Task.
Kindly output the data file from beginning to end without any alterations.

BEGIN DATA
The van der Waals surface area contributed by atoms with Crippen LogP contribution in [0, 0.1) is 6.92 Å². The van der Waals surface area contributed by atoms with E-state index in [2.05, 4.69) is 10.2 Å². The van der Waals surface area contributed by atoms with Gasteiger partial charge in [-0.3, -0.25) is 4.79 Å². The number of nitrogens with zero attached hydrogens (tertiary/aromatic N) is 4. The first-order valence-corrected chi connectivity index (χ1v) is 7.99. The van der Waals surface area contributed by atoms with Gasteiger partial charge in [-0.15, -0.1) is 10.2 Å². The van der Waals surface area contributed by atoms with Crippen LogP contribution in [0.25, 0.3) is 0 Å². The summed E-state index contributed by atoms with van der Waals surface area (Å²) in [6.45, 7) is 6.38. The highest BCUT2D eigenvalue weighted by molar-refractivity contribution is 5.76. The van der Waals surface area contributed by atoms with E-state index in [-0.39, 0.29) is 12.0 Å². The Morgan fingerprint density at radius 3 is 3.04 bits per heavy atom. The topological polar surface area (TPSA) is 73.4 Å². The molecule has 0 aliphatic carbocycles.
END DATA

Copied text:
The van der Waals surface area contributed by atoms with Crippen LogP contribution in [0, 0.1) is 6.92 Å². The van der Waals surface area contributed by atoms with E-state index in [2.05, 4.69) is 10.2 Å². The van der Waals surface area contributed by atoms with Gasteiger partial charge in [-0.3, -0.25) is 4.79 Å². The number of nitrogens with zero attached hydrogens (tertiary/aromatic N) is 4. The first-order valence-corrected chi connectivity index (χ1v) is 7.99. The van der Waals surface area contributed by atoms with Gasteiger partial charge in [-0.15, -0.1) is 10.2 Å². The van der Waals surface area contributed by atoms with Crippen LogP contribution in [0.25, 0.3) is 0 Å². The summed E-state index contributed by atoms with van der Waals surface area (Å²) in [6.45, 7) is 6.38. The highest BCUT2D eigenvalue weighted by molar-refractivity contribution is 5.76. The van der Waals surface area contributed by atoms with E-state index in [-0.39, 0.29) is 12.0 Å². The Morgan fingerprint density at radius 3 is 3.04 bits per heavy atom. The topological polar surface area (TPSA) is 73.4 Å². The molecule has 0 aliphatic carbocycles.